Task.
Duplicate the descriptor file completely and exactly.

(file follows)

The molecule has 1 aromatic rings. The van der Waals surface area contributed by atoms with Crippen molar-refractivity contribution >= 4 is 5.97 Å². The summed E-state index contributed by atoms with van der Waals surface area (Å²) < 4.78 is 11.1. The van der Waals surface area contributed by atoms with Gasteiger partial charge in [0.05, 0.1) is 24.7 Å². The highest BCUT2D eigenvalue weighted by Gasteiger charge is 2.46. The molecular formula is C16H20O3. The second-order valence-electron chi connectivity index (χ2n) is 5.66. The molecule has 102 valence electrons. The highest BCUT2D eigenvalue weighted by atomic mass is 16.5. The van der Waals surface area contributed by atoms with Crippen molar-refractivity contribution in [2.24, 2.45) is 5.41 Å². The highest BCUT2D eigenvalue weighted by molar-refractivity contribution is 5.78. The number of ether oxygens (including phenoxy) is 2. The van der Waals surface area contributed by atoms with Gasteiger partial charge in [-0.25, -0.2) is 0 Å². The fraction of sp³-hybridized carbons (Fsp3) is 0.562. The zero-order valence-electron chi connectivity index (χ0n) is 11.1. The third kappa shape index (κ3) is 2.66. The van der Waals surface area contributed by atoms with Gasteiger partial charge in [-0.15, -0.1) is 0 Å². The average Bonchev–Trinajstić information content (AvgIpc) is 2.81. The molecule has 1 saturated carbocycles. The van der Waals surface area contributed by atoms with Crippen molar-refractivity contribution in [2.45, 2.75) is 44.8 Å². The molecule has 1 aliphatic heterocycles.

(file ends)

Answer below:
The molecule has 1 aromatic rings. The van der Waals surface area contributed by atoms with Crippen molar-refractivity contribution >= 4 is 5.97 Å². The summed E-state index contributed by atoms with van der Waals surface area (Å²) < 4.78 is 11.1. The van der Waals surface area contributed by atoms with Gasteiger partial charge in [0.05, 0.1) is 24.7 Å². The highest BCUT2D eigenvalue weighted by Gasteiger charge is 2.46. The molecular formula is C16H20O3. The second-order valence-electron chi connectivity index (χ2n) is 5.66. The molecule has 102 valence electrons. The highest BCUT2D eigenvalue weighted by atomic mass is 16.5. The van der Waals surface area contributed by atoms with Crippen molar-refractivity contribution in [2.24, 2.45) is 5.41 Å². The highest BCUT2D eigenvalue weighted by molar-refractivity contribution is 5.78. The number of ether oxygens (including phenoxy) is 2. The van der Waals surface area contributed by atoms with Gasteiger partial charge in [-0.25, -0.2) is 0 Å². The fraction of sp³-hybridized carbons (Fsp3) is 0.562. The zero-order valence-electron chi connectivity index (χ0n) is 11.1. The third kappa shape index (κ3) is 2.66. The van der Waals surface area contributed by atoms with Gasteiger partial charge in [-0.15, -0.1) is 0 Å². The average Bonchev–Trinajstić information content (AvgIpc) is 2.81. The molecule has 1 saturated carbocycles. The van der Waals surface area contributed by atoms with Crippen molar-refractivity contribution in [2.45, 2.75) is 44.8 Å². The molecule has 1 aliphatic heterocycles.